Unlike, say, 95 percent of novelists, Stephenson is largely on the side of the engineers. When some practical problem very much needs to be solved, here are the people to do it, even if they aren’t very good with small talk, or get exasperated by politics and can’t fathom the other characters’ obsession with social abstractions like “the narrative.” Yet Stephenson is himself a novelist; he knows the life-sustaining power of storytelling, since storytelling is what he does. The tension between the frenetic effort on Izzy to jerry-rig a self-sustaining colony in space and the mournful solemnity of the people of Earth as they dutifully gather plant samples and priceless cultural artifacts for the Cloud Ark (most of which will never make it off the planet) slowly builds until the fatal day arrives. Today’s post-apocalyptic stories routinely aim to convey the loss of the old world through the personal losses of a few characters. Stephenson makes you feel the loss of Earth on the scale it deserves.
Granted, most of the first part of “Seveneves” is preoccupied with the nuts-and-bolts of creating and powering the Cloud Ark, including a semi-insane scheme to tow a gigantic lump of ice from the other side of the sun. This stuff will be catnip to some readers and daunting to others. Falling somewhere in the middle of that spectrum myself, I enjoyed it as the aerospace version of all those how-to passages about maple sugar boiling in “The Little House on the Prairie” books. It leaves you with a similarly vague and no doubt misguided feeling that, in a pinch, you might be able to pull off some of these tasks yourself. (Stephenson has been affiliated with privately funded space-travel company Blue Origin, so all of these bits have the ring of authenticity.)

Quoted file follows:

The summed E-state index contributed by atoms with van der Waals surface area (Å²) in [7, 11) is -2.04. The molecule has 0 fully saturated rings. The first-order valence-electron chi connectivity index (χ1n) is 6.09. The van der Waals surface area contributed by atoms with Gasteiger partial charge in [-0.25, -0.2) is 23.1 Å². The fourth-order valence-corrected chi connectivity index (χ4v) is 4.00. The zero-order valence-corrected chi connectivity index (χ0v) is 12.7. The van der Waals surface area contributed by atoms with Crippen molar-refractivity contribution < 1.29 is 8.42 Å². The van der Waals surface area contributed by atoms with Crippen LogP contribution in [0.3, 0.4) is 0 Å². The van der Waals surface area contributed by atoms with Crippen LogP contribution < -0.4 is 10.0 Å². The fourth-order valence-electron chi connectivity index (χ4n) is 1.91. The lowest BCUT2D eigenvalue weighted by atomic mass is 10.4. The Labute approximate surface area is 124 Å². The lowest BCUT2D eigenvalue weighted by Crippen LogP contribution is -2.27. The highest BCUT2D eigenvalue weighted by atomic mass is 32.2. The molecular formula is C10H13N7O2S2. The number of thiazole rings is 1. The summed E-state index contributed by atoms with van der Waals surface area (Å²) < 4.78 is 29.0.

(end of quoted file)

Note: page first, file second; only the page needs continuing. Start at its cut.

But while the engineers and other capable people running Izzy field one technical challenge after another (orbital decay! radiation! random pebbles shooting out of the void faster than a speeding bullet!), they drop the ball on the whole narrative thing, as technocrats are all too wont to do. By the end of the first section of the novel, when those eight desperate women (only seven of whom are of childbearing age, hence the title) face each other across that conference table, things look pretty bleak for the human race.
Then, with a boldness to match the novel’s opener, the story jumps ahead 5,000 years. Somehow (it will be revealed how only gradually), the Seven Eves managed to found a spectacular new civilization in the ring system surrounding Earth. The refugees are finally venturing back on the surface of their devastated planet, where surprises await, but what’s most arresting about this world is Stephenson’s vision of what can be changed about human nature and what — despite the best genetic engineering — cannot. Race as we now know it no longer exists, but tribalism and clans, tracing their lineages back to the Seven Eves, remain. In what is perhaps a bit of wishful thinking on the author’s part, most of humanity has learned to pick and choose which technologies it employs, wisely bailing on social media as irredeemably toxic. Yet some people still read printed books.
The bulk of this second section is taken up with an adventure story in the inimitably swashbuckling Stephenson mode. Yet the can-do characters in this plotline are not as disastrously naive as the technocrats of the Cloud Ark. They’ve realized that the most important question to ask when founding a new Earth is not “How?” but “Why?” You can save humanity, relocate it, redeem and transform it, but it will never be made up of anything better than people.